Emotional intelligence is a psychological construct that has become exceptionally popular in both the academic and human resources literature. The ability to manage your emotions and those of others has become an increasingly important part of the modern working environment.
The psychological concept of emotional intelligence has been measured using psychometric assessments since the 1990’s. Early theories viewed emotional intelligencelike a cognitive ability; something that can be learned and trained. The Thomas International, Trait Emotional Intelligence Questionnaire (TEIQue), based on Dr. K.V. Petrides’ trait emotional intelligence theory, is a unique assessment that views emotional intelligence as a collection of personality traits.
Early theories focused on the concept of social intelligence (e.g. Thorndike in the 1920’s) before developing further as people started thinking about different types of intelligence, such as Gardner’s (1983) theory of multiple intelligences. Emotional intelligence was first measured as a psychological construct in the early 1990’s before gaining in popularity with business users in the late 90’s and early 00’s.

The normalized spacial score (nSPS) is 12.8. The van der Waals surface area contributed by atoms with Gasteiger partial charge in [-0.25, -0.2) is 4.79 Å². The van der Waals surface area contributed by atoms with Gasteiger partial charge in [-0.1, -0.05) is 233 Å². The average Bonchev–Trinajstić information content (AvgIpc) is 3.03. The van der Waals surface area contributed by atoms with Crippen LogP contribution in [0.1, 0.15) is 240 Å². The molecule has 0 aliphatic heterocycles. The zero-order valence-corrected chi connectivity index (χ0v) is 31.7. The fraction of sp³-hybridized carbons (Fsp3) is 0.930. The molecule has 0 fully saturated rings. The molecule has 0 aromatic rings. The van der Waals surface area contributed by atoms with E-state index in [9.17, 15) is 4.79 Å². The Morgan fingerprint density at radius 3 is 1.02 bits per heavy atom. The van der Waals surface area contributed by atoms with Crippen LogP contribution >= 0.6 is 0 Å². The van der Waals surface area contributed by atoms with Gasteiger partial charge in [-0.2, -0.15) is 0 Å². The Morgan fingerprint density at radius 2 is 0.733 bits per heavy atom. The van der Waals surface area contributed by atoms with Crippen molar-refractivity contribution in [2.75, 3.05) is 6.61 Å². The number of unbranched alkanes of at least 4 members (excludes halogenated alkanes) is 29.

The theory of emotional intelligence can be divided into two broad categories: emotional intelligence as an ability or as a trait. Ability emotional intelligence assessments use performance tests and tasks to measure an individual’s ability to process and reason from emotional information. Answers are right or wrong. Trait emotional intelligence assessments use self-report questionnaires and measure an individual’s perceptions of their emotional experiences and capacities. There are no right or wrong answers, your responses are reflected back to you in comparison to others.
A very succinct description of trait EI theory, which can successfully accommodate the subjectivity of emotional experience, can be downloaded.